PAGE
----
The British seaside is a land where cheap holidays, economic decline and bad weather spring to mind. There is a remoteness, a being backed into the perimeters that seems to attract – or imprison – those who cannot belong in the centre. And yet, perhaps our edges are not so distant. On this tiny island one is never more than seventy miles from the coast. See this as a limitation or a liberation as you will.
Margate, better than anywhere else I can think of, illustrates the decline and regeneration that the British seaside has seen. Tracey Emin, reared famously in Margate, has spoken of the rebooting of the town. “Margate is hip, it’s better than Shoreditch because it’s got the sea, it’s so beautiful. But it’s kind of rough, it’s gritty, it’s not a twee seaside town, it’s got a bit of guts to it.” In fact, she’s returning to open a studio for herself.
The Turner Contemporary is the icon of Margate’s new lease of life and so I headed back to the motherland to check it out.
The exhibition (which was the Turner’s first photographic exhibition) was exquisitely curated, handling gender, family, class and social progress in a carefully balanced style. Iain Mckell, who found inspiration in Diane Arbus, took up his camera aged 19 in 1973 and took a job photographing holiday makers in his hometown of Weymouth. Today, his photograph ‘In the Gutter, Blackpool’ shows the good-time girls of the coast.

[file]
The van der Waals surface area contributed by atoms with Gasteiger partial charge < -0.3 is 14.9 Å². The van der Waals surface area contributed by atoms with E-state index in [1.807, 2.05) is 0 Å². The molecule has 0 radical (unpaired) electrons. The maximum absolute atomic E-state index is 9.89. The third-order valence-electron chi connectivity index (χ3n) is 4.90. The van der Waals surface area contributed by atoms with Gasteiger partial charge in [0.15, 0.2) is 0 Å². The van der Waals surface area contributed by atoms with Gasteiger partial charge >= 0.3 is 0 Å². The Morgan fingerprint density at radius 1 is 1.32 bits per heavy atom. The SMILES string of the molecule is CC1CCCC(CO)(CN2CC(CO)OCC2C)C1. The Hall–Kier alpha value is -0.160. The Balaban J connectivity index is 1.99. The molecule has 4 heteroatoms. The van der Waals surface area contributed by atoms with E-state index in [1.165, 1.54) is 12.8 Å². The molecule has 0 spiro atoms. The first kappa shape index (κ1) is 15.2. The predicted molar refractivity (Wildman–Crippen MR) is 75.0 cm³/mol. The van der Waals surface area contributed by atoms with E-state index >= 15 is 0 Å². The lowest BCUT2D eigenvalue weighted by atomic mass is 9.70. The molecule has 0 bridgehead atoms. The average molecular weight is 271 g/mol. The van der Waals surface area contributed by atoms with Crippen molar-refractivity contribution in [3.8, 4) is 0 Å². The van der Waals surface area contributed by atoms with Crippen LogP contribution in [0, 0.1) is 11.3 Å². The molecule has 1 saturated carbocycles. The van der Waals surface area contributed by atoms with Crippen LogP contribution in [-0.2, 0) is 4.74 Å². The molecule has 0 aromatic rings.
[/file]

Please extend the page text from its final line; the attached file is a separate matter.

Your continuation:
In the Gutter, Blackpool, 2014 © Iain McKell
You can almost hear the seagulls giving their 3am wake-up call. A world away from the 1850s Victorian family portraits on the adjacent wall where holiday makers in all their finery are hooting at the novelty of perching themselves on prop motorcycles.
Barry Lewis’ collection of ‘Butlin’s Holiday Camp, Skegness, Summer 1982’ depicted a different side altogether. It shows the flocking, the natural draw of the masses to the seaside. The combined stickiness of icecream and suncream and backs of knees on plastic chairs. The tactics of eating chips in the vicinity of gulls, navigating a bikini change underneath a beach towel; it’s all a skill-set. Lewis’ sun-burnt campers reveal, bizarrely, a side to summer I feel I was present for. As the walls continue alone we are sent forth from the Mods of the 1960s to the alternative travellers of the 1990s. Time at the seaside is never normal.
Barry Lewis Butlins Holiday Camp 1982
From Enzo Ragazzini’s documentation of the 1970 Isle of Wight Festival to Stuart Griffith’s photographs of ‘Illegal Ravers at Black and Ovingdean’ where he stood, in his words, with 2 black eyes on a cliff edge trying to capture the scene. The sea itself hardly makes an appearance, but its presence is felt throughout every photograph. The rush and strangeness it stirs. The ever-changing, ever-sameness draws every photograph together as one collective on our island’s jagged edge.
“At the edge of the land there is a fraying and a fragmenting where land meets sea. Though some seaside resorts have managed to revive and accommodate a new kind of visitor, many are still precarious places, with shifting populations and seasonal declines. Everything by the sea becomes frayed, by salt and wind, by melancholy and memories. But when the sun shines and the crowds come, the ragged edges are less discernible and the beach becomes a democratic space where we eat, sleep, think and recover.’
There is still time to catch Seaside Photographed at the Turner Contemporary before 8th September.
Seaside Photographed available for £19.95 at https://shop.turnercontemporary.org/products/seaside-photographed-catalogue
Victorian photos https://www.turnercontemporary.org/contact